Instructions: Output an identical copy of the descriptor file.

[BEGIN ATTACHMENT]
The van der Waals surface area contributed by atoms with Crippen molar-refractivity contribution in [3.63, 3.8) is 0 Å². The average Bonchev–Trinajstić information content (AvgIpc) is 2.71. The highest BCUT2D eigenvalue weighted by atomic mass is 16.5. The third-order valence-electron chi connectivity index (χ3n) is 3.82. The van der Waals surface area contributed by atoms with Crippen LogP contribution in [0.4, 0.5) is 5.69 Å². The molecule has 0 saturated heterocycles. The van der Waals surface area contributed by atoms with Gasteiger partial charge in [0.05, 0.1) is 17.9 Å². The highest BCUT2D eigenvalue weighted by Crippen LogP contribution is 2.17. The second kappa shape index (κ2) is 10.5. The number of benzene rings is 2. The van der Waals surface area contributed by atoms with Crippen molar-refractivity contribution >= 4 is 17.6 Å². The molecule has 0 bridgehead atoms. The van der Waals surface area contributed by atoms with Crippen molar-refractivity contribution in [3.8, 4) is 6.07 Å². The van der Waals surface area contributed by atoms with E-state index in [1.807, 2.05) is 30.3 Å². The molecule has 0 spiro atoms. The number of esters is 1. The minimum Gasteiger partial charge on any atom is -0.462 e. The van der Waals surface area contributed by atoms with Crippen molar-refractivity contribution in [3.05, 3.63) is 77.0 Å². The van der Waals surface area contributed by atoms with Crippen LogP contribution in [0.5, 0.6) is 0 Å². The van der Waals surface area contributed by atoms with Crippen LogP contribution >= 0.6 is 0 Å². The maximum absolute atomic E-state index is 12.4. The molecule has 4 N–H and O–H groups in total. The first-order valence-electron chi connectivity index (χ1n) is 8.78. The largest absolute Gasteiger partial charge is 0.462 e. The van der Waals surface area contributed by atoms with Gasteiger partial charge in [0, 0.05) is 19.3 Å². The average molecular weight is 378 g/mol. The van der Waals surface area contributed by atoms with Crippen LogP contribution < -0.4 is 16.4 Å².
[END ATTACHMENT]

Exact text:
The van der Waals surface area contributed by atoms with Crippen molar-refractivity contribution in [3.63, 3.8) is 0 Å². The average Bonchev–Trinajstić information content (AvgIpc) is 2.71. The highest BCUT2D eigenvalue weighted by atomic mass is 16.5. The third-order valence-electron chi connectivity index (χ3n) is 3.82. The van der Waals surface area contributed by atoms with Crippen LogP contribution in [0.4, 0.5) is 5.69 Å². The molecule has 0 saturated heterocycles. The van der Waals surface area contributed by atoms with Gasteiger partial charge in [0.05, 0.1) is 17.9 Å². The highest BCUT2D eigenvalue weighted by Crippen LogP contribution is 2.17. The second kappa shape index (κ2) is 10.5. The number of benzene rings is 2. The van der Waals surface area contributed by atoms with Crippen molar-refractivity contribution >= 4 is 17.6 Å². The molecule has 0 bridgehead atoms. The van der Waals surface area contributed by atoms with Crippen molar-refractivity contribution in [3.8, 4) is 6.07 Å². The van der Waals surface area contributed by atoms with E-state index in [1.807, 2.05) is 30.3 Å². The molecule has 0 spiro atoms. The number of esters is 1. The minimum Gasteiger partial charge on any atom is -0.462 e. The van der Waals surface area contributed by atoms with Crippen molar-refractivity contribution in [3.05, 3.63) is 77.0 Å². The van der Waals surface area contributed by atoms with Crippen LogP contribution in [0.5, 0.6) is 0 Å². The van der Waals surface area contributed by atoms with Crippen LogP contribution >= 0.6 is 0 Å². The maximum absolute atomic E-state index is 12.4. The molecule has 4 N–H and O–H groups in total. The first-order valence-electron chi connectivity index (χ1n) is 8.78. The largest absolute Gasteiger partial charge is 0.462 e. The van der Waals surface area contributed by atoms with Gasteiger partial charge in [0, 0.05) is 19.3 Å². The average molecular weight is 378 g/mol. The van der Waals surface area contributed by atoms with Crippen LogP contribution < -0.4 is 16.4 Å².